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For the historian, a local author can be a treasure trove of information. Facts can be gleaned, a way of life can be learned, or one can get a sense of place. Port Byron has had a few authors who have left us small treasures from the past, and then there are the regional authors can also help to give us a sense of what life was like in the old days. Here are a few that I return to over and over again.

Clara Barrus was the daughter of a prominent local man, and she went off to college in the late 1880s to study medicine at Boston University, graduating in 1888 as one of a very few woman doctors of the time. She wrote a fan letter to naturalist John Burroughs in 1901, and became his nurse and companion for the rest of his life. She wrote many books about Burroughs, and in the early 1920s, she wrote one about her life in Port Byron. It is titled "A Life Unveiled by A Child of the Drumlins." Published in 1922, the book states that all the people are fiction, but the names used are so close to the actual names of the people that the claim is nonsense. It’s great snapshot of what life was like in the middle part of the 1800s and what life was like for a young, single female doctor. Copies are rare, but can be found quite cheaply.

"Gram’s Story" (1955) by Eva Burdick Blauvelt is a straight-out memoir presented as a older lady (Gram) speaking with a younger school teacher who happened to rent a room in the Blauvelt home. If you want a taste of life, this is it. A 1956 review in a Rome paper states that although this book was intended for a younger audience, it would have strong appeal for anyone born before the 1900s since it is such a nostalgic look backward.

Miss Carrie Belle Root wrote a interesting book about the village in "The History of Home" (1948). Called an epic poem in many of the press releases, the fact-based verse runs almost 90 pages, through which the reader is taken from the beginning of settlement up to World War II. She even included a name index. If you can find an original copy of this paperback book, you will find that even the photographs are of decent quality. Carrie was a member of the class of 1922 and was working for the government in Washington when she wrote the book, and left the sales to the local folks, who ran ads asking that people please buy it so they could pay the printing bill.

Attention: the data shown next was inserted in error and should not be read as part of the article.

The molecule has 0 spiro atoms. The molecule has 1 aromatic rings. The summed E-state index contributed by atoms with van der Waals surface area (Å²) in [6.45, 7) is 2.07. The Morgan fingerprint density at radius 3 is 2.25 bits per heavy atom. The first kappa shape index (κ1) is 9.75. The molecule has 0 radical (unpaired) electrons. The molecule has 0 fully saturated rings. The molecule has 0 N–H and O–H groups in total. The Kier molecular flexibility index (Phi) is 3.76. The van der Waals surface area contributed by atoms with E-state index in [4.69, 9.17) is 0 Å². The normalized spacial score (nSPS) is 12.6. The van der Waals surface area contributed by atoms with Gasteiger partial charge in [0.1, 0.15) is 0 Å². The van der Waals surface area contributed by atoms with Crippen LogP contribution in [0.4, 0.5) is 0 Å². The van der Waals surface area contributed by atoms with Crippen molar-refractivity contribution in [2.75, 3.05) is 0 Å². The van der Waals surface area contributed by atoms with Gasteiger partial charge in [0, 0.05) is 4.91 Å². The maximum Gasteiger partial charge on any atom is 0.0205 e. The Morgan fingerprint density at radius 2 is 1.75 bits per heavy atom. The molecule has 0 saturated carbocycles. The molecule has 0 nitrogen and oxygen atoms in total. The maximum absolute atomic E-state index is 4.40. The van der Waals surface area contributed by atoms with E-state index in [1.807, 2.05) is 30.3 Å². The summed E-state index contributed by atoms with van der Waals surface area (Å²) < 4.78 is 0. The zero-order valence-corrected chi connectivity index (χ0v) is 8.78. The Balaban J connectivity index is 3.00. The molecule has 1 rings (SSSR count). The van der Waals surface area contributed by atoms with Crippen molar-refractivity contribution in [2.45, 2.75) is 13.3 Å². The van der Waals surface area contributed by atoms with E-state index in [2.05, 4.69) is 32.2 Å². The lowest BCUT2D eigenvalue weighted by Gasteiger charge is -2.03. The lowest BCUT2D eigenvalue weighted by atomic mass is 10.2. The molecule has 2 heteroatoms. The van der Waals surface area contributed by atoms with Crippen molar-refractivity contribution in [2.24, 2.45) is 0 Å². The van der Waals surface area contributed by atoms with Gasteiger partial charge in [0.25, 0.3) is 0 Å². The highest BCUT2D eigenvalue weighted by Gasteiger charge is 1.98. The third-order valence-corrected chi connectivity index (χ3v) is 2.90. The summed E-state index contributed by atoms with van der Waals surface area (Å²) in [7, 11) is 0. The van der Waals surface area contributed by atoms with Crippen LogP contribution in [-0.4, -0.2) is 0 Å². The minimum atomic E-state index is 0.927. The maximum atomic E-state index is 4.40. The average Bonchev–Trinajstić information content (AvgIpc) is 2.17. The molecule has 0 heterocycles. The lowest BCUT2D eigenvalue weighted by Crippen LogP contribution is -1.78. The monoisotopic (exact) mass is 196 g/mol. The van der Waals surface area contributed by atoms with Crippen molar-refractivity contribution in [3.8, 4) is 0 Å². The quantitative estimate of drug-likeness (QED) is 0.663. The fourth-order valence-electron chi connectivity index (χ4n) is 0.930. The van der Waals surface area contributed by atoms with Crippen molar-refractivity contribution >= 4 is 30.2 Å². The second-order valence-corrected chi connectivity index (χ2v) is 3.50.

Evrand H. Kerns wrote a pamphlet history. Titled "The History of Port Byron and Mentz" (1922), this very thin “book” runs 12 pages, which is why I call it more a pamphlet than a book. An insurance man from Weedsport, Evrand’s family was from Port Byron and he had quite the collection of historical documents in his personal collection. Evrand does repeat many of the mistakes passed down through history, but the book is a decent starting place for research. In 1948, his collection was donated to the New York State Library.

If you wish to range out a bit to the western sections of New York, the collection of books from Arch Merrill will take you on a pleasurable trip back in time. Arch was a writer for the Rochester Democrat & Chronicle, and these books began life as Sunday feature stories. In total, he wrote 23 books filled with stories from the past, and if you enjoy history, you will certainly enjoy these. I suggest you start with "The Towpath" or "Slim Fingers Beckon."

In "Grandfather Stories" (1955), Samuel Hopkins Adams started as a “muckraker,” but not of the black earth west of Port Byron. Instead, he exposed the worthless patent medicines of the late 1800s and early 1900s. In the opening chapter, Samuel introduces us to his two grandfathers: Samuel Miles Hopkins, of Auburn, and Myron Adams, of Rochester. Samuel visited both homes and picked up stories and experiences from both places, and these he passed along to us in the pages of this really good book. It is clear that he loved Grandfather Myron's stories, but he also speaks about the great ginseng harvest along the shores of Owasco Lake. Unlike his book "Canal Town," "Grandfather Stories" is a work of nonfiction, although since it contains folklore, it seems to be regarded as fiction. This book might be a final farewell from Adams, as he died shortly after it was released.

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Michael Riley is the Mentz town historian and the president of the Lock 52 Historical Society. The Lock 52 blog can be found at Riley can be reached at